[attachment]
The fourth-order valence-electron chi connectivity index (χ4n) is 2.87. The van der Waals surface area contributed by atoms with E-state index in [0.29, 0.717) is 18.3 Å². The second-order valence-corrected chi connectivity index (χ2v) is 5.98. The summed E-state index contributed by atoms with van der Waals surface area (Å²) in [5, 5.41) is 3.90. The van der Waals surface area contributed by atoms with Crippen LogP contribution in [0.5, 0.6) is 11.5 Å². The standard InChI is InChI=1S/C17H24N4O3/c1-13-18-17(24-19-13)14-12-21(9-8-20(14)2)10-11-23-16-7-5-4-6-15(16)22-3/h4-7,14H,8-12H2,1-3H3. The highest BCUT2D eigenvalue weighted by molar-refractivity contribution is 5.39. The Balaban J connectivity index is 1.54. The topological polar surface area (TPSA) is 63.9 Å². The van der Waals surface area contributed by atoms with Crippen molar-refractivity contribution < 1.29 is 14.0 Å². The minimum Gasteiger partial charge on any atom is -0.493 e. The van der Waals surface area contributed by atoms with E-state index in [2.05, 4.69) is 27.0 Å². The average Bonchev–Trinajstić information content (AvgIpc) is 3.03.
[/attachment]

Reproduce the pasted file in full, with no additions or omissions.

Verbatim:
The fourth-order valence-electron chi connectivity index (χ4n) is 2.87. The van der Waals surface area contributed by atoms with E-state index in [0.29, 0.717) is 18.3 Å². The second-order valence-corrected chi connectivity index (χ2v) is 5.98. The summed E-state index contributed by atoms with van der Waals surface area (Å²) in [5, 5.41) is 3.90. The van der Waals surface area contributed by atoms with Crippen LogP contribution in [0.5, 0.6) is 11.5 Å². The standard InChI is InChI=1S/C17H24N4O3/c1-13-18-17(24-19-13)14-12-21(9-8-20(14)2)10-11-23-16-7-5-4-6-15(16)22-3/h4-7,14H,8-12H2,1-3H3. The highest BCUT2D eigenvalue weighted by molar-refractivity contribution is 5.39. The Balaban J connectivity index is 1.54. The topological polar surface area (TPSA) is 63.9 Å². The van der Waals surface area contributed by atoms with Crippen molar-refractivity contribution < 1.29 is 14.0 Å². The minimum Gasteiger partial charge on any atom is -0.493 e. The van der Waals surface area contributed by atoms with E-state index in [2.05, 4.69) is 27.0 Å². The average Bonchev–Trinajstić information content (AvgIpc) is 3.03.